As for the bathrooms, both are wide and spacious. The aft bathroom cashes in on the weird angles which cost much of the starboard side 2-seater. Inside, there is much space, and a decent shower. The owner´s bathroom is also very roomy but again, it somehow lacks “emotion”. This boat is kind of too “cold” for me: Too much white, too less feelings …
Racing or Cruising? Fish or Meat?
Now, what is it, this new Grand Soleil 44? I must admit I have mixed feelings about this boat. As the saying goes, the boat finds her owner, not the other way round. This boat won´t find a way not my heart I´ll have to admit. As much as I like her outward appearance so much – Matteo Polli´s lines are so tempting – the more I dislike the somewhat cold and un-inspiring interior of her. The boat fails to touch me emotionally, she is just … not what Italia Yachts for example does so exemplary: Touching my heart, being beautiful, likeable, attractive.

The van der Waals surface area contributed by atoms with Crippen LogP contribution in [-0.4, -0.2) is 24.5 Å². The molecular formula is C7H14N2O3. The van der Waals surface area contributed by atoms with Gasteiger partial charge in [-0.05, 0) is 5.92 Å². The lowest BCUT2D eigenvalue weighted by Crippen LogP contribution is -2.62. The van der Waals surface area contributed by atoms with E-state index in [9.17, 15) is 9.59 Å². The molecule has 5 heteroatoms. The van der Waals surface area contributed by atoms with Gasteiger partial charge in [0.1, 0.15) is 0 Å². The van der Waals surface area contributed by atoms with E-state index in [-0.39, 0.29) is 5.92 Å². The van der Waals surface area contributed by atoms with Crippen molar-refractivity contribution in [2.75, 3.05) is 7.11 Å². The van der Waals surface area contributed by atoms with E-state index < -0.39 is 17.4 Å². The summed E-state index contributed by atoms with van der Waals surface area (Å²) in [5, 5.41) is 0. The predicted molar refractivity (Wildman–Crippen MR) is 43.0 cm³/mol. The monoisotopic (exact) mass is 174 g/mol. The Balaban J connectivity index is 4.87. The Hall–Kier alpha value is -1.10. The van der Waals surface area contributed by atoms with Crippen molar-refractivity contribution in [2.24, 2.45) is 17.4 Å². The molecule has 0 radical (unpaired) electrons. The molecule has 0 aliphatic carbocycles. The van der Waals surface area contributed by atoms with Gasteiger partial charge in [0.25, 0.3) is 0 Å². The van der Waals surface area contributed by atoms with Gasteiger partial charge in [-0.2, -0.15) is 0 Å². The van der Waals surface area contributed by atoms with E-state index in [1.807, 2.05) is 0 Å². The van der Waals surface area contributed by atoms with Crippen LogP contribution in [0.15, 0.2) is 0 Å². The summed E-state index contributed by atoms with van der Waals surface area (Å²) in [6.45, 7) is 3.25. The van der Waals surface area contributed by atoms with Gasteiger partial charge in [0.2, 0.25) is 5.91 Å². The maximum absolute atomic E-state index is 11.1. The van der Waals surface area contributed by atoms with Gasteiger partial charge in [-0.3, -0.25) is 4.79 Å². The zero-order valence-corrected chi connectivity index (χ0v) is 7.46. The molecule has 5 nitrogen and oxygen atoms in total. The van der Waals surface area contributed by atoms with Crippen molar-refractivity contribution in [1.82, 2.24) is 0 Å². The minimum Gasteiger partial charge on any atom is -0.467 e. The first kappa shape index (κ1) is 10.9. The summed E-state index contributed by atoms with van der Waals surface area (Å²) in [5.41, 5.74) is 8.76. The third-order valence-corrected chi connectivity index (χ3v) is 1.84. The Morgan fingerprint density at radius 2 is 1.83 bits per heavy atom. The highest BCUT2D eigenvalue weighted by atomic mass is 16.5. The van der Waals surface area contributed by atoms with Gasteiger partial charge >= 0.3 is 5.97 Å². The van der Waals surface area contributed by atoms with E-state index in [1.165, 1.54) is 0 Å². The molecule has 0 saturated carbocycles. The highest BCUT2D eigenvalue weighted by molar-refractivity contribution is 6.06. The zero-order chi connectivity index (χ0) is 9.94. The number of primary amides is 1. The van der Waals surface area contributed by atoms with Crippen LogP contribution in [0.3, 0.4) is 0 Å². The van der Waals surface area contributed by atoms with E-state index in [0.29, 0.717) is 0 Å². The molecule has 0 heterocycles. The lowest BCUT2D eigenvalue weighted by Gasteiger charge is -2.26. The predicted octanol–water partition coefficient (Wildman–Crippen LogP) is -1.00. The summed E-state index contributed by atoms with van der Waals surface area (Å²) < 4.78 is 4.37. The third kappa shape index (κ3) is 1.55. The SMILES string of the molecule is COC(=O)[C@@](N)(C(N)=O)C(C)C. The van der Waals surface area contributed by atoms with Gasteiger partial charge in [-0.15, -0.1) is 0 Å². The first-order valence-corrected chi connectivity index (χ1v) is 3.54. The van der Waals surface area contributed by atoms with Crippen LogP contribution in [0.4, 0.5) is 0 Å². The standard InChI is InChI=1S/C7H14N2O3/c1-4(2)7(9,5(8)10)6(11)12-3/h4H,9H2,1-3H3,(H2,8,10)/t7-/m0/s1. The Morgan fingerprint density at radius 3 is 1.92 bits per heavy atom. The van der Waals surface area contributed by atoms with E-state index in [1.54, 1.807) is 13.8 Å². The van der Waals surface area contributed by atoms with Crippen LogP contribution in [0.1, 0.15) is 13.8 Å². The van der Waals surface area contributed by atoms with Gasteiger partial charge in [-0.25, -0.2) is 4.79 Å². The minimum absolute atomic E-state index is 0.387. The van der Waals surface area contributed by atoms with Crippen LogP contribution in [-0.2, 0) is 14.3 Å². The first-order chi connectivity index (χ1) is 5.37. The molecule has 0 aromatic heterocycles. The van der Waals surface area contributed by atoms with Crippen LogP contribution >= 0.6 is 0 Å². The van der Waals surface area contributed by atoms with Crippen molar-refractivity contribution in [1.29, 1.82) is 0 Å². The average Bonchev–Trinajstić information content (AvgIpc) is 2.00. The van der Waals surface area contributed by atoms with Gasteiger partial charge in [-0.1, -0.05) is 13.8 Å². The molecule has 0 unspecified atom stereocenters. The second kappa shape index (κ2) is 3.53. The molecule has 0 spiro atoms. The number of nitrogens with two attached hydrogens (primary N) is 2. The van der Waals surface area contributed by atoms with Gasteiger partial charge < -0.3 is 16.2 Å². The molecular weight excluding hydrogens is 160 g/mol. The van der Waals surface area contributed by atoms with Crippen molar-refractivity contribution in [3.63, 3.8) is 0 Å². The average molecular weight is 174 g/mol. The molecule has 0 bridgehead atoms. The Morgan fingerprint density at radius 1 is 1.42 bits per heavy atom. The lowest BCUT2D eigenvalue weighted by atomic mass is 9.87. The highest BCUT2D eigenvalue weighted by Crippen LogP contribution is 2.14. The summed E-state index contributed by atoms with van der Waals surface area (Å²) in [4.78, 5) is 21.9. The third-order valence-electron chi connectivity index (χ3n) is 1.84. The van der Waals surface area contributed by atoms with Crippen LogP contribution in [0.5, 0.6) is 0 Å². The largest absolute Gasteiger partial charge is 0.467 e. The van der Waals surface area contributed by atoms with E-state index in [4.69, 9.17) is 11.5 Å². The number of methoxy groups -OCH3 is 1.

I can perfectly well imagine that she sails like hell, is fun to operate and also a wonderful cruising boat. Going out for a quick dash with lots of fun and even eat miles in a long haul trip. I love the wide cockpit and the racy style outside, but inside … well … as I said, something fails to touch my heart, make it beat fast and jump. So I leave this interesting sailboat with mixed feelings. Matteo did a wonderful job here, the rest, well, it´s just not my taste. But this is not a bad thing: I am sure there are many, many sailors who particularly love that boat for being the way she is. This is why we can enjoy looking at so many different brands, so many different approaches and so many different beautiful boats.
Related articles of interest:
Talking to Matteo Polli about his new Grand Soleil 44 concept
Meeting Matteo Polli at the Italia Yachts yard
Grand Soleil 46 Long Cruise walkthrough